Mental health support is an integral part of treating patients with heart defects, AHA says

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A recent American Heart Association (AHA) scientific statement expressed the need for more mental health support to be integrated into routine healthcare for those with congenial heart defects.

The scientific statement, designed to inform future guidelines through expert analysis of current research, was published in the journal, Circulation: Cardiovascular Quality and Outcomes. According to the paper, congenial health defects (CHD) are a result of structural abnormalities of the heart or heart related blood vessels. Oftentimes surgical intervention is required for patients with CHD and most patients survive through adulthood. However, according to the AHA, surgery does not cure heart defects and continued mental and physical care is needed throughout the patient’s life.

“Decades of research describes the psychological and social stressors and challenges that can present across the lifespan for people with CHD,” said Adrienne Kovacs, PhD, chair of the writing committee for the scientific statement and a clinical psychologist who specializes in working with people with CHD. “It’s long overdue that we move beyond awareness to action and providing more resources and expert mental health care for people living with CHD.”

According to the statement, children with complex CHD are five times more likely to be diagnosed with anxiety disorders than children without CHD, yet only a small fraction of children with CHD receive mental health assessments or treatments.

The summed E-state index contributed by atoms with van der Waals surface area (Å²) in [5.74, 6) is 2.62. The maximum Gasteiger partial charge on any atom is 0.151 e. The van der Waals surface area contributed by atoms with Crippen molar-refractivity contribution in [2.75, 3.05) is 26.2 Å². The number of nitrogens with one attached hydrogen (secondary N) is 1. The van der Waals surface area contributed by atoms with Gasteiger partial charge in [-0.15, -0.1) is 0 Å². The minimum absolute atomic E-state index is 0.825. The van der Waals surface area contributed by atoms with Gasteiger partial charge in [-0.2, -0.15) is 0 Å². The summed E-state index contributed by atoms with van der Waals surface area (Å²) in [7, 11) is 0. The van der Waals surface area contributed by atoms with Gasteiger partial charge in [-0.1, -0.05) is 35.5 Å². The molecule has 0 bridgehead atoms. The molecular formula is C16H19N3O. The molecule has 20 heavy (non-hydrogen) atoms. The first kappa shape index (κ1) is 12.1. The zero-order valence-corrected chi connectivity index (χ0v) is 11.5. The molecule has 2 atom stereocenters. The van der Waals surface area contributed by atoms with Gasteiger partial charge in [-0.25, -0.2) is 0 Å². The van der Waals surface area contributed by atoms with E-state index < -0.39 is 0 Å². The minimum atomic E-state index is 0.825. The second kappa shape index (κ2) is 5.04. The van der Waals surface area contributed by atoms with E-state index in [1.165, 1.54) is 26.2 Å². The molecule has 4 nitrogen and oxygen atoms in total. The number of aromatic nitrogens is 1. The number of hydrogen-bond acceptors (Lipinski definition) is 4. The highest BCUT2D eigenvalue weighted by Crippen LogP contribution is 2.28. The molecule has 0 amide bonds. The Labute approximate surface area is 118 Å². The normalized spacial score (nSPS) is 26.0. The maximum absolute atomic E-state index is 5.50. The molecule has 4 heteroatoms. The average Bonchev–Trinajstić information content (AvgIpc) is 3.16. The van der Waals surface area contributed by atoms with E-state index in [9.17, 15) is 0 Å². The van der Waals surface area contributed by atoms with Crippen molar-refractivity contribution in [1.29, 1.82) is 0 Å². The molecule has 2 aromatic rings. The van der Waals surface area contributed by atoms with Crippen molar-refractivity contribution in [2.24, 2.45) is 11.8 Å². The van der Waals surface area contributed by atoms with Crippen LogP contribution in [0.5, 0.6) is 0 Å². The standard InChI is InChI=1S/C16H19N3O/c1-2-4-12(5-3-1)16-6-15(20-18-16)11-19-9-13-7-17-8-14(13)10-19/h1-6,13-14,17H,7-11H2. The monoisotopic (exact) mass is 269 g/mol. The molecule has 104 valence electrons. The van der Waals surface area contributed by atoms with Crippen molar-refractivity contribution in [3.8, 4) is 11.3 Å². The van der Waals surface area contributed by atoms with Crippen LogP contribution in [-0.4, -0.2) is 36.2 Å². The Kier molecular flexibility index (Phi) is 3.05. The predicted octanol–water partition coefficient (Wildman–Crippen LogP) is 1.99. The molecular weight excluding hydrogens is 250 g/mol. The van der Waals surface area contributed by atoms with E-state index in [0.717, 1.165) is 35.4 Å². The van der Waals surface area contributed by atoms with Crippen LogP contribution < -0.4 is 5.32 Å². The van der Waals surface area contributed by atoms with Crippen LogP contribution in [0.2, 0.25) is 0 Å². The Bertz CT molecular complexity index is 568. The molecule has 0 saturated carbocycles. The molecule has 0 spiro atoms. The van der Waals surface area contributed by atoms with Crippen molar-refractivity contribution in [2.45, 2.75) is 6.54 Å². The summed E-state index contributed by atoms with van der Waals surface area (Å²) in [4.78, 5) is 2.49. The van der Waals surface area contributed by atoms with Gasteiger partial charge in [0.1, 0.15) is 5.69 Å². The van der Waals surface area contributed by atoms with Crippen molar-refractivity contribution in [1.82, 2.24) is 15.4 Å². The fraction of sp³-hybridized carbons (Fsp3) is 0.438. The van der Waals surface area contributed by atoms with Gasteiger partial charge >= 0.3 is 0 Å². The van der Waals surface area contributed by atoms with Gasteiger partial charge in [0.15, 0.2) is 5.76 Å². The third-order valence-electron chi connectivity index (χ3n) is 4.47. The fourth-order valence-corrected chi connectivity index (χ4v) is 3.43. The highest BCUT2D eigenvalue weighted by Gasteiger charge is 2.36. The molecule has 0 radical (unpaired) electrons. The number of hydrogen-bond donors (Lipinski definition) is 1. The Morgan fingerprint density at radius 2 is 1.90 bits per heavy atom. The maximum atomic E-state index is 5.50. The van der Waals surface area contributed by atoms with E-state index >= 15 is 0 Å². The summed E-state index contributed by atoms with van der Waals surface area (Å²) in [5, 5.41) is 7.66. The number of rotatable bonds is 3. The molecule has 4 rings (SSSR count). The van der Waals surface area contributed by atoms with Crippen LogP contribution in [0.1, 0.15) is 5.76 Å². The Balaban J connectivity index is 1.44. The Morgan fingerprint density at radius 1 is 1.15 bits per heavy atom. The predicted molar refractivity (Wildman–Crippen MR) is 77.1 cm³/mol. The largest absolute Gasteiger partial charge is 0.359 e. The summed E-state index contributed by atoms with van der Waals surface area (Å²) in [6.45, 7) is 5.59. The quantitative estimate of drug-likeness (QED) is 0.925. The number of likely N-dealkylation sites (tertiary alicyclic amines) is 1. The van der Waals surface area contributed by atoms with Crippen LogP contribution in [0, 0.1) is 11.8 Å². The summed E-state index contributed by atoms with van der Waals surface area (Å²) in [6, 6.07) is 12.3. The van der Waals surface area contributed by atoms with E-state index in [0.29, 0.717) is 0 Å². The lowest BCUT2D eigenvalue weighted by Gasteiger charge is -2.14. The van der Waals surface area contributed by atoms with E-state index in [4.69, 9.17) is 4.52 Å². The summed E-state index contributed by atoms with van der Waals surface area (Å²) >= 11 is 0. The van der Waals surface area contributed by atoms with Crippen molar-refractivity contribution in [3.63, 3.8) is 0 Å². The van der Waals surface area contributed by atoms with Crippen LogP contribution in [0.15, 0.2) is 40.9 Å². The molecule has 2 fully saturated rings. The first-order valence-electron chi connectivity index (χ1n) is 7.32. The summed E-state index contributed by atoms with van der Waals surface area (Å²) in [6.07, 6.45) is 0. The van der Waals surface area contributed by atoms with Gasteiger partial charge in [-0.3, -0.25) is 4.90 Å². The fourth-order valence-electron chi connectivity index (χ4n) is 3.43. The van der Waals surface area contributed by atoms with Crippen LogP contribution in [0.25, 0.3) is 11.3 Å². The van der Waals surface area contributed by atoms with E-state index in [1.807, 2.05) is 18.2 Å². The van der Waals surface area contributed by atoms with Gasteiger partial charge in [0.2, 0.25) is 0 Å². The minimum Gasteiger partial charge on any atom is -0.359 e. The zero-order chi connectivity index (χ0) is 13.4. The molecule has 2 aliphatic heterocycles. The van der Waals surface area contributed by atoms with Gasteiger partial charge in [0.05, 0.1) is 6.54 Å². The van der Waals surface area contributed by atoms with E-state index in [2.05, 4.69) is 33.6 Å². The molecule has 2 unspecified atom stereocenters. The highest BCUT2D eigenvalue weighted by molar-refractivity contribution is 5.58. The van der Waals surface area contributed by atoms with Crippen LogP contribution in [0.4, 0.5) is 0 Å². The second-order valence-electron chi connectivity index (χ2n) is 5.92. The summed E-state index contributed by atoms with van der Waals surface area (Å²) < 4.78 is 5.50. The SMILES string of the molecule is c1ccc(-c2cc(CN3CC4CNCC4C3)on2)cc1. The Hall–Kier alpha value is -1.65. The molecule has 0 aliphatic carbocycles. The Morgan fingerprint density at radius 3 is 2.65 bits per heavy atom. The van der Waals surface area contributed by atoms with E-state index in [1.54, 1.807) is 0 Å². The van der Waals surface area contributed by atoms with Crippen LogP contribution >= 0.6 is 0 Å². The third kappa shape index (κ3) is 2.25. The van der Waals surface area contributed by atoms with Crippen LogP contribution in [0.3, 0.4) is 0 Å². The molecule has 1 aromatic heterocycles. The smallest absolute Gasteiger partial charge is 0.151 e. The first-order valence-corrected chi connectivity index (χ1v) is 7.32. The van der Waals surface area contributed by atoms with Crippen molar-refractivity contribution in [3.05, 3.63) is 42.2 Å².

To explain how CHD can affect a patient throughout their lifetime, the statement listed psychosocial impacts of the condition during the various stages of life, including:

  • Infancy: As a result of intense procedures babies may have hypersensitivity to light and sound, difficulty sleeping and feeds, display signs of distress, and experience developmental delays.
  • Childhood: Additional hospitalizations and surgeries may cause children with CHD to become socially withdrawn, present symptoms of anxiety and depression, display aggression or hyperactivity, and have difficulty in school.
  • Adolescence: As CHD patients transition from childhood to adulthood, they often crave more independence concerning the management of their health. This can cause social difficulties, frustration, defiance, and anger.
  • Adulthood: Worsening heart problems can lead to problems with finances, employment, insurance, and family planning, causing stress and anxiety.

According to the AHA, improving the mental health of CHD patients could involve encouraging the use of relaxation techniques, support groups, psychotherapy, and in some cases, heart-safe medications for anxiety and depression.

”The goal of this statement is to foster psychologically informed care that empowers people with CHD and their families and provides emotional support,” said Kovacs. “We would like mental health assessment and support to be part of comprehensive care for all people with CHD rather than a special service that is offered only in some places or special circumstances.”